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I am a wife, mother and grandma who enjoys the many aspects of homemaking. A variety of interests and hobbies combined with travel keep me active. They reflect the importance of family, friends, home and good food.
Cook ingredients that you are used to cooking by other techniques, such as fish, chicken, or hamburgers. In other words be comfortable with the ingredients you are using.
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Friday, March 25, 2011

Mom's Cottage Roll

Pork is the remains a popular meat of choice for curing with bacon and ham being the most popular.  What many don't realize is curing meats at home is not as difficult as it would appear.  Curing meats at home is extremely easy and quite low cost.  By curing it yourself you can save substantial money if you can get the uncured meat on sale.  If you indulge in a smoker you can expand to making cured, smoked meats as well.  I recently experimented with cottage roll as a pork cut I would like to cure at home. 

cottage roll and vegetables cooking
Cottage roll is cured pork shoulder cut from the end of the shoulder.  It is similar in colour and flavour to peameal bacon but the texture is somewhat in between ham and peameal bacon.  It is a fattier than peameal bacon that is cut from the loin.  Cottage roll is held together for cooking by string mesh.  It is usually brought to a boil then low simmered for a couple of hours.

Mom's Cottage Roll

1 cottage roll (about 4 kg)
1 bayleaf
1 large onion
4 - 5 peppercorns
4 medium potatoes
2 large carrots
2 parsnips
½ small rutabaga
1 medium wedge cabbage

Place the cottage roll, bay leaf, onion and peppercorns in stock pot.  Cover with water.  Bring to a boil then reduce heat to simmer.  Cook for 1 hour adding water if necessary to keep meat covered with water.  Cut vegetables into bite sized pieces.  Pour vegetables into stock pot.  Cover and cook until vegetables are tender.  Remove meat from stock pot.  Cut mesh from meat and slice for serving.  Serve the vegetables on the side.  Reserve stock and any remaining vegetables for soup made with some of the meat.

cooked cottage roll
Pictured is the cooked cottage roll just out of the stockpot.  The pinkish colouration is characteristic of cured pork.  The mesh is removed at this point then the meat is sliced for serving.  Slice about a half-inch thick.  Trim the fat from any leftover cottage roll slices.  Cube the slices then return to the pot with stock and extra vegetables for soup the following day.  If you find there is not enough leftover vegetables for soup but plenty of meat and stock, get creative.  Stir in a cooked beans (eg. navy, black, kidney) or noodles or add more vegetables or a combination of any of the ingredients mentioned.  The resulting soup is quite nice by itself but would be tasty with drop dumplings as well.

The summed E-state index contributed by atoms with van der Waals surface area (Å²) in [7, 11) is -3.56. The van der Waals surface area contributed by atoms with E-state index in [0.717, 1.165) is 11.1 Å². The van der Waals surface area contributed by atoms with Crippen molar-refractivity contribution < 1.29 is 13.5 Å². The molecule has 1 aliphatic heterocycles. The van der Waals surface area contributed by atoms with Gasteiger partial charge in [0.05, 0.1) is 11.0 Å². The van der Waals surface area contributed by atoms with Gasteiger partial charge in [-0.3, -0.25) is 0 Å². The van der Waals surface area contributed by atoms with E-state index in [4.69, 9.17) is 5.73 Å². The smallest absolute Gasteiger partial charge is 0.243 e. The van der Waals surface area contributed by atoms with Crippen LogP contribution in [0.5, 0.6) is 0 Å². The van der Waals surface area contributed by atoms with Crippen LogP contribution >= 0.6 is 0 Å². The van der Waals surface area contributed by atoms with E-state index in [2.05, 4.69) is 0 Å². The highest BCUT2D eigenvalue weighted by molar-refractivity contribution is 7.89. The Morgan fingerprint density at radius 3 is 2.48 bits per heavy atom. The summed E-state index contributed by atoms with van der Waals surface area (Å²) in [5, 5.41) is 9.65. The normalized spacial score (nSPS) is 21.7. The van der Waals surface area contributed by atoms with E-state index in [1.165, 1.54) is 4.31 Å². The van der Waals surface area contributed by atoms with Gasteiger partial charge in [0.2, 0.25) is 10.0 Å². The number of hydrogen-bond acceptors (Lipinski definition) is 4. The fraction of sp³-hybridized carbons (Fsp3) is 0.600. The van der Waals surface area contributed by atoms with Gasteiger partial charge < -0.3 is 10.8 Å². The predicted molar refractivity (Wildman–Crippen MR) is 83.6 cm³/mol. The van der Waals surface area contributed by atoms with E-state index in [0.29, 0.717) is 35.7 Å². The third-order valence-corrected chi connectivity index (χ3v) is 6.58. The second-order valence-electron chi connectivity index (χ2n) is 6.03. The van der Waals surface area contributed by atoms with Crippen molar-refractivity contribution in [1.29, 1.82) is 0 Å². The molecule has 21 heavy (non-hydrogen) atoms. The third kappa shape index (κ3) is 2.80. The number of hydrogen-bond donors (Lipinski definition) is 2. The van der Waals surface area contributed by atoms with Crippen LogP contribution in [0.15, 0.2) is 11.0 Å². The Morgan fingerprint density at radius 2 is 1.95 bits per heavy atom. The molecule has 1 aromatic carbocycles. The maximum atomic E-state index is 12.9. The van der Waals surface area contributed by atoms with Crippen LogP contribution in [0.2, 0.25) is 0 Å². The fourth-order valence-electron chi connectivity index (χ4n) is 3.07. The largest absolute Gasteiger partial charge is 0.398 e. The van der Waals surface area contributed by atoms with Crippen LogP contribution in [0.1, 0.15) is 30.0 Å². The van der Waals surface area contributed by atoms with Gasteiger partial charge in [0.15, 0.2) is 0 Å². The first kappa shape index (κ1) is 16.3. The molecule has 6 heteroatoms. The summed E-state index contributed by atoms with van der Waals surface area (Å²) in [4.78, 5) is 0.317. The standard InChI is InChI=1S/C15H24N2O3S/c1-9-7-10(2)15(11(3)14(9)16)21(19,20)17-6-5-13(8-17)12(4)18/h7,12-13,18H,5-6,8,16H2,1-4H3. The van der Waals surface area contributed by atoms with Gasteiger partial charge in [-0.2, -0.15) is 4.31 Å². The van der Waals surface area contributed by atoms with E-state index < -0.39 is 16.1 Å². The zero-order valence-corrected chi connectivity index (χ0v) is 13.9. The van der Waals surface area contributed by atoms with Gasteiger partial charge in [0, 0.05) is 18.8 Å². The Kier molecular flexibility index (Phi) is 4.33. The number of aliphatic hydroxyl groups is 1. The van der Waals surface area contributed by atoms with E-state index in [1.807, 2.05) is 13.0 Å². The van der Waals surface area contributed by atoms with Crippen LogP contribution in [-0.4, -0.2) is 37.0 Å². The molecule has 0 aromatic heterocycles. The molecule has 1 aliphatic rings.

Cooking a cottage roll dinner is one pot cooking that can be done on the stovetop as this one was, in the slow cooker or even in the countertop roaster.  The important things to remember is to keep the cottage roll covered with water and to cook slowly so the meat is tender.  This really is a simple, low prep yet tasty meal that is economical as well.  The cottage roll was 4.39 kg (about 9 lb) for $7.45.  The total cost of the dish came in at just under $10.  It made enough for dinner for two that evening, soup for four the following day with enough leftovers for two. 

I served the cottage roll with the vegetables on the side.  A small garden salad and dinner rolls completed the meal.  I was quite pleased with the results of this one pot meal.  Cottage roll is now on my list of meats to cure at home just as soon as I can find a good sale on pork shoulder roasts!

1 food lovers commented:

Jacki Joy said...

This was a great recipe and tasted wonderful! I added a can of mushroom soup for a "gravy". You are right, it was even better as leftovers and I used some to make a hearty soup.